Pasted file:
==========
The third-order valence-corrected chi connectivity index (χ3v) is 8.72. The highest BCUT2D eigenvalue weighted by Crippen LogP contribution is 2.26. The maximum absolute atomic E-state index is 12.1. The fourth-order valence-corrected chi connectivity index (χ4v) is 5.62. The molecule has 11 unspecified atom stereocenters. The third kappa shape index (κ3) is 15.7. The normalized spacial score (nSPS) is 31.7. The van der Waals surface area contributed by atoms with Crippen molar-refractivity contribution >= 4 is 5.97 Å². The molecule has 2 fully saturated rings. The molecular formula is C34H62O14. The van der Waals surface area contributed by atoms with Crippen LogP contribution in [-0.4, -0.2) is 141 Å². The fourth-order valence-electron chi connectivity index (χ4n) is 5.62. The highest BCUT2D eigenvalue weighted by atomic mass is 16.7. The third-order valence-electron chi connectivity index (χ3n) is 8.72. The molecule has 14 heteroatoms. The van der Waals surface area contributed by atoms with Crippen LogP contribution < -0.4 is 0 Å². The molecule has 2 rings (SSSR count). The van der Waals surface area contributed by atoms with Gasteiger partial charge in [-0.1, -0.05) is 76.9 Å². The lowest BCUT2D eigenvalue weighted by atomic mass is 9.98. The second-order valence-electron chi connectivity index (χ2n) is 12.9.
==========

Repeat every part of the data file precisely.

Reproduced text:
The third-order valence-corrected chi connectivity index (χ3v) is 8.72. The highest BCUT2D eigenvalue weighted by Crippen LogP contribution is 2.26. The maximum absolute atomic E-state index is 12.1. The fourth-order valence-corrected chi connectivity index (χ4v) is 5.62. The molecule has 11 unspecified atom stereocenters. The third kappa shape index (κ3) is 15.7. The normalized spacial score (nSPS) is 31.7. The van der Waals surface area contributed by atoms with Crippen molar-refractivity contribution >= 4 is 5.97 Å². The molecule has 2 fully saturated rings. The molecular formula is C34H62O14. The van der Waals surface area contributed by atoms with Crippen LogP contribution in [-0.4, -0.2) is 141 Å². The fourth-order valence-electron chi connectivity index (χ4n) is 5.62. The highest BCUT2D eigenvalue weighted by atomic mass is 16.7. The third-order valence-electron chi connectivity index (χ3n) is 8.72. The molecule has 14 heteroatoms. The van der Waals surface area contributed by atoms with Crippen LogP contribution < -0.4 is 0 Å². The molecule has 2 rings (SSSR count). The van der Waals surface area contributed by atoms with Gasteiger partial charge in [-0.1, -0.05) is 76.9 Å². The lowest BCUT2D eigenvalue weighted by atomic mass is 9.98. The second-order valence-electron chi connectivity index (χ2n) is 12.9.